6

I have a stored procedure inside which I create a temporary table that typically contains between 1 and 10 rows. This table is truncated and filled many times during the stored procedure. It is truncated as this is faster than delete. Do I get any performance increase by replacing this temporary table with a table variable when I suffer a penalty for using delete (truncate does not work on table variables)

Whilst table variables are mainly in memory and are generally faster than temp tables do I loose any benefit by having to delete rather than truncate?

  • 5
    Why not test it? – spender Apr 15 '10 at 15:36
11

Running the followign to scripts, it would seem that the Table Variable is the better option

CREATE TABLE #Temp(
        ID INT
)

DECLARE @Int INT,
        @InnerInt INT
SELECT  @Int = 1,
        @InnerInt = 1

WHILE @Int < 50000
BEGIN
    WHILE @InnerInt < 10
    BEGIN
        INSERT INTO #Temp SELECT @InnerInt
        SET @InnerInt = @InnerInt + 1
    END
    SELECT @Int = @Int + 1,
            @InnerInt = 1
    TRUNCATE TABLE #Temp
END

DROP TABLE #TEMP

GO

DECLARE @Temp TABLE(
        ID INT
)

DECLARE @Int INT,
        @InnerInt INT
SELECT  @Int = 1,
        @InnerInt = 1

WHILE @Int < 50000
BEGIN
    WHILE @InnerInt < 10
    BEGIN
        INSERT INTO @Temp SELECT @InnerInt
        SET @InnerInt = @InnerInt + 1
    END
    SELECT @Int = @Int + 1,
            @InnerInt = 1
    DELETE FROM @Temp
END

From Sql Profiler

CPU     Reads   Writes  Duration
36375     2799937   0       39319

vs

CPU     Reads   Writes  Duration
14750   1700031 2       17376   
  • 8
    It would be more accurate to say the DELETE is the better option. Nothing to do with table variables you get the same with a #temp table and DELETE. This is quite an edge case in that the 10 rows all fit on one page. TRUNCATE deallocates the last page from the table and DELETE doesn't. The tables are so tiny so the overhead from logging the deleted rows is less than the overhead from constantly deallocating and reallocating the single page in the table. For larger tables the story is different – Martin Smith Jan 8 '13 at 23:35
  • So.... truncate would be better for a larger table with say, 1000 rows? Truncate is typically waaaaaay faster for clearing data than a delete, because it purges it all indiscriminately and doesn't write nearly as much to the log as deleting individual rows. – Triynko Mar 31 '17 at 21:22
7

Quite frankly, with only 10 or 20 (or even 100) entries, any difference in speed would be in a sub-nanosecond realm. Forget about it - don't even waste a second of your brain time on this - it's a non-issue!

In general

  • table variables will be kept in memory up a certain size - if they go beyond that, they're swapped out to disk in the tempdb database, too - just like temporary tables. Plus: if a temporary table has only a handful of entries, they'll most like be stored on a single 8k page anyway, and as soon as you access one of the entries, that entire page (and thus the whole temporary table) will be in SQL Server memory - so even here, there's really not a whole lot of benefits to table variables...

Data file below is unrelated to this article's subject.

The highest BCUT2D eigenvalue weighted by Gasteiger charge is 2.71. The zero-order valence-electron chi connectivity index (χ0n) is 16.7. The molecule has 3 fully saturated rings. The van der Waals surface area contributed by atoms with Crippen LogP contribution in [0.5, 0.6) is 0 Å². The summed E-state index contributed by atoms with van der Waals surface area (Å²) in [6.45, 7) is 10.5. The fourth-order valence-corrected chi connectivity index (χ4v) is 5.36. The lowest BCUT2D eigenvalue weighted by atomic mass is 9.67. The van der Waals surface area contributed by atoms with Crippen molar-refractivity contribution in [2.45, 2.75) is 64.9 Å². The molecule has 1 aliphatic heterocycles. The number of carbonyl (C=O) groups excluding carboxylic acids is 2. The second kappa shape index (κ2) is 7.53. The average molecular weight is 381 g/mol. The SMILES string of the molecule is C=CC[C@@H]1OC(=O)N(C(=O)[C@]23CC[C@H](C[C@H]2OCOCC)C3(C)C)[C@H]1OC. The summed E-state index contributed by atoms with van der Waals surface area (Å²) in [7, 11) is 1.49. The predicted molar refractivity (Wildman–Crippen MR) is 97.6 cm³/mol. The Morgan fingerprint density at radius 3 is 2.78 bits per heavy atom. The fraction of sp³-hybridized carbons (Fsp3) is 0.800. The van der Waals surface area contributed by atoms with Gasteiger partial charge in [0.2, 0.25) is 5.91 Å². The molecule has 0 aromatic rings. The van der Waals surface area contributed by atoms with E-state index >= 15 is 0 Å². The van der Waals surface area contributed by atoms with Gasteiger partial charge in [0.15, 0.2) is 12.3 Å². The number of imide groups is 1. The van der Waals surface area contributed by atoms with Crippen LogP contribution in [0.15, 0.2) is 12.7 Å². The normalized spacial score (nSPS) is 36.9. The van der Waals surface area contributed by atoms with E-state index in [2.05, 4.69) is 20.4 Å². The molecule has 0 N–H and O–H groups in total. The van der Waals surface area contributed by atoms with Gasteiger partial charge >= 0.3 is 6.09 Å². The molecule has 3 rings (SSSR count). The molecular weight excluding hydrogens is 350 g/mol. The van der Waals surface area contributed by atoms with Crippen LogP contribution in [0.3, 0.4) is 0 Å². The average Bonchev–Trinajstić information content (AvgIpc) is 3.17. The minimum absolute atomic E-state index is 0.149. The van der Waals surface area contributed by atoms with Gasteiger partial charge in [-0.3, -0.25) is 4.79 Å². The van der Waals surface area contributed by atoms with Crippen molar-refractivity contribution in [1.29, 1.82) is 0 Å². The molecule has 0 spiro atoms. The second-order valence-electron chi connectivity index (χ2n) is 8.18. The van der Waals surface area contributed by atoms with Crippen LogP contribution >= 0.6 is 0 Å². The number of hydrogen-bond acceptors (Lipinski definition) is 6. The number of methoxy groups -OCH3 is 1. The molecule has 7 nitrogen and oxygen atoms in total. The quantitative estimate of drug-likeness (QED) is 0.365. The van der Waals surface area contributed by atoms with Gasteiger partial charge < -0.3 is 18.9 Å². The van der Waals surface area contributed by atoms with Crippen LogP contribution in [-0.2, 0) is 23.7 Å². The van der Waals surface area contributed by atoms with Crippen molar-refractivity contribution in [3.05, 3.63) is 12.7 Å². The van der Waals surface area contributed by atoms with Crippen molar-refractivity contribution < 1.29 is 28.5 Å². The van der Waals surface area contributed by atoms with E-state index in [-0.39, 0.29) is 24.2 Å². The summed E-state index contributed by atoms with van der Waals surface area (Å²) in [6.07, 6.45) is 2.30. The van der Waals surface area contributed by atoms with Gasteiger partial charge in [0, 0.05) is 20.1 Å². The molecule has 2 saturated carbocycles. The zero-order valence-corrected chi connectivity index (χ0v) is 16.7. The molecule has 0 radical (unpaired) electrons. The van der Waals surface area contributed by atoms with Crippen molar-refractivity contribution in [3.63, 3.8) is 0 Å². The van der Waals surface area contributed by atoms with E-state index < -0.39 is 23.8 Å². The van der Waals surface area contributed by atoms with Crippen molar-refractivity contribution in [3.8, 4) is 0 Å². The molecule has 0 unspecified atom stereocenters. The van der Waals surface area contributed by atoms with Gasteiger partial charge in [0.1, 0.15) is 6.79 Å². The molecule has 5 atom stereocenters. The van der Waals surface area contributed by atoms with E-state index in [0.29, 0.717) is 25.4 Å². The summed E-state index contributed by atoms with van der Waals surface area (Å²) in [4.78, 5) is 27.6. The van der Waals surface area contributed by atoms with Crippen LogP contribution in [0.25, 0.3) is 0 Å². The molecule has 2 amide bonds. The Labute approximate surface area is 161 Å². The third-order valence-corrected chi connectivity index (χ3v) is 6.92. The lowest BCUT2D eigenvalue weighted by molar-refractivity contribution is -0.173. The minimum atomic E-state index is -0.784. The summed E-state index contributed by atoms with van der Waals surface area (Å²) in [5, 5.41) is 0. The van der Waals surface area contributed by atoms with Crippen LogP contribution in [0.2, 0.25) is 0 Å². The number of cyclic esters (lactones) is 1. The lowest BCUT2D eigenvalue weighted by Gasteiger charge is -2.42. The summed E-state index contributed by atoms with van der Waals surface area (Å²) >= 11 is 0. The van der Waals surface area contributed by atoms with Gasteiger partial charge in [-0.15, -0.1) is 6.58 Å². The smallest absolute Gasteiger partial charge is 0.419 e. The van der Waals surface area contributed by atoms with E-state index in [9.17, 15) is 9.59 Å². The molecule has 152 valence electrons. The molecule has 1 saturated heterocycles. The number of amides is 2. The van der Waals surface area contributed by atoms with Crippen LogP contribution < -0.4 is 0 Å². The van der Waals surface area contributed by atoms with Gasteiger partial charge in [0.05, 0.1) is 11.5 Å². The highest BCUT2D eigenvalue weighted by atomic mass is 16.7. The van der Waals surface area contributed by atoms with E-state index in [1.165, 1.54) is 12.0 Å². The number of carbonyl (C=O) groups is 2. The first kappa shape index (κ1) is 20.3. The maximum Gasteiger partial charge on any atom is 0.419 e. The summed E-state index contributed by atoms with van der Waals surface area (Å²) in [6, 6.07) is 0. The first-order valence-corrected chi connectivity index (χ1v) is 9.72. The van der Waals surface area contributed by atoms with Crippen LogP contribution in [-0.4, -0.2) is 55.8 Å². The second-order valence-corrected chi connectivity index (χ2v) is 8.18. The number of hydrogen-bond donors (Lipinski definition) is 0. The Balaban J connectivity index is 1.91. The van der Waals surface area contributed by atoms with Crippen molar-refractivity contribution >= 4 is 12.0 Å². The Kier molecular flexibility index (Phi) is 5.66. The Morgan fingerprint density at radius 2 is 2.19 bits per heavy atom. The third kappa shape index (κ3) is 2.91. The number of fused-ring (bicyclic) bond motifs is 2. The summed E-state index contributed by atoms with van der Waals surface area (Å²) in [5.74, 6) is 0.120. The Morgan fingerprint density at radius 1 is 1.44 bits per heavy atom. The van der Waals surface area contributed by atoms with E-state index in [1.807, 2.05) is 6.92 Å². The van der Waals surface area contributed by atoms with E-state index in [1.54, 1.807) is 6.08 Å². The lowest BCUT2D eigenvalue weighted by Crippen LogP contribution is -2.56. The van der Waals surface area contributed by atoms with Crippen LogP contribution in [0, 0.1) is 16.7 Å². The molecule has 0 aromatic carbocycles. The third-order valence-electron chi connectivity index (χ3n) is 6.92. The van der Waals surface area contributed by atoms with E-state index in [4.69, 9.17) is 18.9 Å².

• table variables don't support indices nor statistics, which means if you have more than a handful of entries, and especially if you need to search and query this "entity", you're better off with a temporary table

So all in all : I personally use temporary tables more often than table variables, especially if I have more than 10 entries or something like that. Being able to index the temp table, and having statistics on it, usually pays off big time compared to any potential gain a table variable might have, performance-wise.

  • 2
    Thanks, I agree the difference between delete and truncate is probably negligible. It was an academic question really, as swapping the temporary tables out for table variables in my procedure made about 10% difference. As "Spender" said I just tested it. – Richard Apr 16 '10 at 12:22
  • I was wondering myself w/ my similar situation as OP. Temp table can be 10, 25, 250 rows depending upon how data is setup. In my test scenario 15 rows I was comparing Actual Execution Plans in a proc that has a temp table that's iterated, then reused again in outer loop. We don't want to have stale data so we clear the temp table with DELETE. This shows up in the execution plans at 4% of the batch (its complex lots going on). If I replace with TRUNCATE its not in the plan at all! Is that normal behavior of truncate (does not show up in exec plans) or is it so trivial its irrelevant to plans? – Jeff Mergler Sep 1 '17 at 19:27

Your Answer

By clicking “Post Your Answer”, you agree to our terms of service, privacy policy and cookie policy

Not the answer you're looking for? Browse other questions tagged or ask your own question.